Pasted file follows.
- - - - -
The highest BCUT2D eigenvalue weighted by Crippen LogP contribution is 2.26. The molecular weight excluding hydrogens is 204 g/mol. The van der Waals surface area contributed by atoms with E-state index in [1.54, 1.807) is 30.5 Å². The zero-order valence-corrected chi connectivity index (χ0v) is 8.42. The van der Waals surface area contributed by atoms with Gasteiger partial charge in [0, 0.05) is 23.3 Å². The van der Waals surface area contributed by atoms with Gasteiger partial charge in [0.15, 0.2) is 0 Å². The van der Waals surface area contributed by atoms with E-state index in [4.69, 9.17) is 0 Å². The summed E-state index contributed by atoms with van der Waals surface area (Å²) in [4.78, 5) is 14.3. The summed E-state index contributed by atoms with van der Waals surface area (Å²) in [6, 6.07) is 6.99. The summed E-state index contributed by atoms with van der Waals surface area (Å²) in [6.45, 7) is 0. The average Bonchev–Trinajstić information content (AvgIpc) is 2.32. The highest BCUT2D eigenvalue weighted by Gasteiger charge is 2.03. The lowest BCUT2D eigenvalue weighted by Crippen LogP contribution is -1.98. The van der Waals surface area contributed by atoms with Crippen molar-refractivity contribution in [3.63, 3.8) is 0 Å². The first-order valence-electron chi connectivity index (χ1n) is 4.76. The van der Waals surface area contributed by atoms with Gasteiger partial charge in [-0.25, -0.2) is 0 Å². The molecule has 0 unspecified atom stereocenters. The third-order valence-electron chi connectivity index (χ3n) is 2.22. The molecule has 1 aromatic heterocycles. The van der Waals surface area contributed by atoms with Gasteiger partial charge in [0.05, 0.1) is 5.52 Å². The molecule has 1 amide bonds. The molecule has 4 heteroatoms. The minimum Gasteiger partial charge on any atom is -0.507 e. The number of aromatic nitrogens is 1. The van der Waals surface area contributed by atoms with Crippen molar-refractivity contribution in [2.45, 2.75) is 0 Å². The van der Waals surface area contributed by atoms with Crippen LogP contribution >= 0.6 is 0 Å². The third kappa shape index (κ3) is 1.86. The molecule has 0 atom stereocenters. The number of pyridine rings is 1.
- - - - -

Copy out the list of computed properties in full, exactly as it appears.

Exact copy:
The highest BCUT2D eigenvalue weighted by Crippen LogP contribution is 2.26. The molecular weight excluding hydrogens is 204 g/mol. The van der Waals surface area contributed by atoms with E-state index in [1.54, 1.807) is 30.5 Å². The zero-order valence-corrected chi connectivity index (χ0v) is 8.42. The van der Waals surface area contributed by atoms with Gasteiger partial charge in [0, 0.05) is 23.3 Å². The van der Waals surface area contributed by atoms with Gasteiger partial charge in [0.15, 0.2) is 0 Å². The van der Waals surface area contributed by atoms with E-state index in [4.69, 9.17) is 0 Å². The summed E-state index contributed by atoms with van der Waals surface area (Å²) in [4.78, 5) is 14.3. The summed E-state index contributed by atoms with van der Waals surface area (Å²) in [6, 6.07) is 6.99. The summed E-state index contributed by atoms with van der Waals surface area (Å²) in [6.45, 7) is 0. The average Bonchev–Trinajstić information content (AvgIpc) is 2.32. The highest BCUT2D eigenvalue weighted by Gasteiger charge is 2.03. The lowest BCUT2D eigenvalue weighted by Crippen LogP contribution is -1.98. The van der Waals surface area contributed by atoms with Crippen molar-refractivity contribution in [3.63, 3.8) is 0 Å². The first-order valence-electron chi connectivity index (χ1n) is 4.76. The van der Waals surface area contributed by atoms with Gasteiger partial charge in [-0.25, -0.2) is 0 Å². The molecule has 0 unspecified atom stereocenters. The third-order valence-electron chi connectivity index (χ3n) is 2.22. The molecule has 1 aromatic heterocycles. The van der Waals surface area contributed by atoms with Gasteiger partial charge in [0.05, 0.1) is 5.52 Å². The molecule has 1 amide bonds. The molecule has 4 heteroatoms. The minimum Gasteiger partial charge on any atom is -0.507 e. The number of aromatic nitrogens is 1. The van der Waals surface area contributed by atoms with Crippen molar-refractivity contribution in [2.45, 2.75) is 0 Å². The van der Waals surface area contributed by atoms with Crippen LogP contribution >= 0.6 is 0 Å². The third kappa shape index (κ3) is 1.86. The molecule has 0 atom stereocenters. The number of pyridine rings is 1.